|New Jersey Devils' Adam Henrique (14) scores during the overtime of Game 6 of the NHL hockey Stanley Cup Eastern Conference finals, as New York Rangers' Henrik Lundqvist (30), Brad Richards (19), and Carl Hagelin (62) defend, Friday, May 25, 2012, in Newark, N.J. The Devils won 3-2. (AP Photo/Frank Franklin II)|
Devils make Cup finals after 3-2 win over Rangers
NEWARK, N.J.—Moments after sending the New Jersey Devils to the Stanley Cup finals for the first time since 2003, Adam Henrique skated to the corner and waited to be mobbed by his teammates.
It's become a common occurrence for the 22-year-old who spent last season in the minor leagues. He notched the series winner in double overtime against Florida in Game 7 in the opening round, and did it again on Friday night in Game 6 of the Eastern Conference finals, sending the rival New York Rangers packing for the season along the way.
And, oh, how sweet it was for the Devils.
The memory of missing the playoffs last season and the ghost of an 18-year-old wound were wiped out with a sweep of this rolling rookie's stick.
Henrique scored off a wild scramble in front at 1:03 into overtime and the Devils eliminated the Rangers 3-2 to advance to the Cup finals against the Los Angeles Kings.
"I mean, this kid's just at the right place, right time, all the time," Devils coach Peter DeBoer said. "The two biggest goals of the playoffs come off his stick.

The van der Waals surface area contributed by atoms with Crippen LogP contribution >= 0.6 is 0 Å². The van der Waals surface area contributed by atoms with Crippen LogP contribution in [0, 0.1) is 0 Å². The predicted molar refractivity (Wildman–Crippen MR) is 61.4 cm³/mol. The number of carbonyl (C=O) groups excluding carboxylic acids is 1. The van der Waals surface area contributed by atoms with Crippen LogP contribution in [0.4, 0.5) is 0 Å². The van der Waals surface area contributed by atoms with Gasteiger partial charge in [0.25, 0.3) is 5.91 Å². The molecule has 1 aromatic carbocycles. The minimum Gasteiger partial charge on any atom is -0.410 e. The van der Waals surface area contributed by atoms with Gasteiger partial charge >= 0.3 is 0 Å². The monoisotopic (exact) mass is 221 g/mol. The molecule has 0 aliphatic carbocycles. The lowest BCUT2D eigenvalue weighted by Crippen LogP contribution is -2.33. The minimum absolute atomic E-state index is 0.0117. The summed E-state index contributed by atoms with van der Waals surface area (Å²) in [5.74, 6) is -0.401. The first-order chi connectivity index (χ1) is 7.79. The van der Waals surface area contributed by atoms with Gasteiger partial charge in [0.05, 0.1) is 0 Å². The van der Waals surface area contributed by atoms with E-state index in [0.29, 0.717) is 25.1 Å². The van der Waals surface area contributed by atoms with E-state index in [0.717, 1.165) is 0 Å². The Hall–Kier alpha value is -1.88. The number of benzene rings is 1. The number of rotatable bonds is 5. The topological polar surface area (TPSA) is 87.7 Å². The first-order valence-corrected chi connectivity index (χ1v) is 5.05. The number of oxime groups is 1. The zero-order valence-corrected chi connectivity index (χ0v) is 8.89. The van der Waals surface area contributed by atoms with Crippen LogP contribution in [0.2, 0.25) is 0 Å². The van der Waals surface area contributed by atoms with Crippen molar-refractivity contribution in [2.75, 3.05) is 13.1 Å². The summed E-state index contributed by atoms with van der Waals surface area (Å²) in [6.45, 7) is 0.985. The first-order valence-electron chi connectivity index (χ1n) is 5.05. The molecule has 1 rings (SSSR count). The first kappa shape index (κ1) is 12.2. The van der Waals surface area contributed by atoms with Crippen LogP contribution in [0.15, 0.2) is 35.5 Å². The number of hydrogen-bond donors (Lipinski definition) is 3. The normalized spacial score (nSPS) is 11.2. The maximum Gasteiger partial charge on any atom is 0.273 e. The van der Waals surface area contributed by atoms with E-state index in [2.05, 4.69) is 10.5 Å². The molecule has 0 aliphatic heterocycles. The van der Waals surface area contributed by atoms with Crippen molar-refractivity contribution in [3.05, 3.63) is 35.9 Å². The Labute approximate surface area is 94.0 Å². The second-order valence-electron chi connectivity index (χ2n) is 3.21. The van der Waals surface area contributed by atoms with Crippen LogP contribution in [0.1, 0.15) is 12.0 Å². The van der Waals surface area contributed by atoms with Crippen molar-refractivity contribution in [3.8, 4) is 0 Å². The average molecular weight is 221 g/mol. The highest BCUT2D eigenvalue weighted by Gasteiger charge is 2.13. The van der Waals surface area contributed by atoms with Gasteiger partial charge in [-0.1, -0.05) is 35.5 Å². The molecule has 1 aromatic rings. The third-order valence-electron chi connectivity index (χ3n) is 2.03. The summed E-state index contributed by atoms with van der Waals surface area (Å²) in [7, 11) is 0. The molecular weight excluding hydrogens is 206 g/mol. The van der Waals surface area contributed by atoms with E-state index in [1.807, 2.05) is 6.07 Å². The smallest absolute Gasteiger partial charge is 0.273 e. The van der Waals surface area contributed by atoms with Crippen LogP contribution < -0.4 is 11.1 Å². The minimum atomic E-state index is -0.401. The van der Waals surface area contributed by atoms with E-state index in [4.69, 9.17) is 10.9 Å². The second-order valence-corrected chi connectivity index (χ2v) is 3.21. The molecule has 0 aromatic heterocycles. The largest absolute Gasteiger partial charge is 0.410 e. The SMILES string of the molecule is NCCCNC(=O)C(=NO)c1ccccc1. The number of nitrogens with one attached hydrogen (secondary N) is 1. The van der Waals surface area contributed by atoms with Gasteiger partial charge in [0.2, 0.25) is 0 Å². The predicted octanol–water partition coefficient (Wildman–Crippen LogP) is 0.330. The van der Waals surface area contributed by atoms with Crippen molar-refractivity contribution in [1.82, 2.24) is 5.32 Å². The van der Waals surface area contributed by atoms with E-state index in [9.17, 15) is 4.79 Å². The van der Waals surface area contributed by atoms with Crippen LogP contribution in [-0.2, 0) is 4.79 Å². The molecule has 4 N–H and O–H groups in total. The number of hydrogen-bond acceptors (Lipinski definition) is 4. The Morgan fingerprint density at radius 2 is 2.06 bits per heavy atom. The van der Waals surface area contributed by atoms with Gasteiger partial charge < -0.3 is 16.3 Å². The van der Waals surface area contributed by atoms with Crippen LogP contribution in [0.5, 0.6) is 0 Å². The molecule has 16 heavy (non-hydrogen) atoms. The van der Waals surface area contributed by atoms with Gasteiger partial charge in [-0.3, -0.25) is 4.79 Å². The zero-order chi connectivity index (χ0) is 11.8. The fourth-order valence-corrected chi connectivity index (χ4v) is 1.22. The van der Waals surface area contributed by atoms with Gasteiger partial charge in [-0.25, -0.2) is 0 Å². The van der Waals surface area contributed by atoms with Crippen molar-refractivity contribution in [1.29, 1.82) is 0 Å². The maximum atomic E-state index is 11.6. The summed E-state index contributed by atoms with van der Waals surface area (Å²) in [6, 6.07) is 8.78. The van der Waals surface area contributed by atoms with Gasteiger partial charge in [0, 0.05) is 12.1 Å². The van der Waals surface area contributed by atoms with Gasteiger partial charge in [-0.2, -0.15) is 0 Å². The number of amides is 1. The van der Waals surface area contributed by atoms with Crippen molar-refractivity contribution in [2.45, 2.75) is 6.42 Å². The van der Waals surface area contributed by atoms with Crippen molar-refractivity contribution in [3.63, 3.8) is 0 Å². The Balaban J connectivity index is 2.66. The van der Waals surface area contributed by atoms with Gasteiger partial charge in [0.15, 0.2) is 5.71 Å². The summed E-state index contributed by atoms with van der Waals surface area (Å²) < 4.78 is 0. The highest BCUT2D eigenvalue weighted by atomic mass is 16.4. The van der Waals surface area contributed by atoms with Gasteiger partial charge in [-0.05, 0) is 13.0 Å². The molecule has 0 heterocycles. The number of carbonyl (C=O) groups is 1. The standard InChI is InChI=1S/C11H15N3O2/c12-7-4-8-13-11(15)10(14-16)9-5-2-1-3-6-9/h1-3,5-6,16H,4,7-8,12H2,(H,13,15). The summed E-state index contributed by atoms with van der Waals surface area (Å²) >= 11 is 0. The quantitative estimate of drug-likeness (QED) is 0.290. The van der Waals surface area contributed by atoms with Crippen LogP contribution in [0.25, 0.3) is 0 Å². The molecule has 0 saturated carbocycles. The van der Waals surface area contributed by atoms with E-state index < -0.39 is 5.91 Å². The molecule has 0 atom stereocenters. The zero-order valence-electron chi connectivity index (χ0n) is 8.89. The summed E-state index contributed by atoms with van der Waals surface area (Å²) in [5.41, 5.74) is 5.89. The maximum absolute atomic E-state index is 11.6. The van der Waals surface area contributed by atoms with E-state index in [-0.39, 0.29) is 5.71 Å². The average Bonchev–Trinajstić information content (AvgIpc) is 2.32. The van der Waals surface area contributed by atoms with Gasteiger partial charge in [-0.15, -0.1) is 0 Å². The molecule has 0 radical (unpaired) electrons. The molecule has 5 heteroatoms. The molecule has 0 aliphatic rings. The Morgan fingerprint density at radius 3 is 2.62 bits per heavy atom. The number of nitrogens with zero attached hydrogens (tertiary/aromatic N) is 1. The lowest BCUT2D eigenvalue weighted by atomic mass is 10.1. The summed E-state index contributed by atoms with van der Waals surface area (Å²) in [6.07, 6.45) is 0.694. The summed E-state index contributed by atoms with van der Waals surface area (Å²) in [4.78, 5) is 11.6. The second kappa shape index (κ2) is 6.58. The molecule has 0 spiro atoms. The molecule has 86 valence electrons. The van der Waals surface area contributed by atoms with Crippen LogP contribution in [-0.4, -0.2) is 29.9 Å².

"And that's not accidental."
Both goals have been followed by scrums in which teammates surround Henrique and pound on him to celebrate. It's fun, of course, but Henrique is more focused on facing the Kings in a series that will start in New Jersey on Wednesday.
"There's still more things to accomplish," said Henrique, who is a finalist for the Calder Trophy, given to the NHL's top rookie.
"Try to take in as much as I can this whole year. And obviously those are two huge goals, and then probably two of the biggest goals I ever scored. There's still more ahead. We're not done yet. We haven't really won anything. It's a long ride.
"Every kid dreams of playing in the Stanley Cup final. And we have a chance to win. I'm excited, and ready to get started."
After beating Florida, Philadelphia and their biggest rivals, the Rangers, only the Kings stand in the way of a fourth Cup for New Jersey.
"It feels great to get to where we are," Devils captain Zach Parise said. "As Adam said, we still have a lot of work ahead of us. But we've put ourselves in a pretty good position right now, and we've got a chance.
"We'll see what we can do."
This series win came against the Devils' most intense rival, and it was that much more enjoyable -- even to those who haven't been around the feud all that long.
"That one was like Christmas," Henrique said.
It also was needed. The Devils, after all, blew a 2-0, first-period lead and didn't want to head back to New York for a Game 7 on Sunday.
"It didn't matter how it got to overtime, we were in a good position," Parise said. "We were at home. We just needed one shot."
Actually, the Devils needed a few shots to win the game.
Henrique's winner came after Henrik Lundqvist stopped Ilya Kovalchuk twice and Alexei Ponikarovsky. The last shot was in the crease and Henrique tapped it home.
"We caught them on a line change and their defensemen were tired," said DeBoer, who was fired by Florida after missing the playoffs in his three seasons with the Panthers.
"We found a way to jam one in. That's the only way you're going to score on Lundqvist. You're not going to get a clean one. You're going to have to work for it around the net.
"And that's what we did."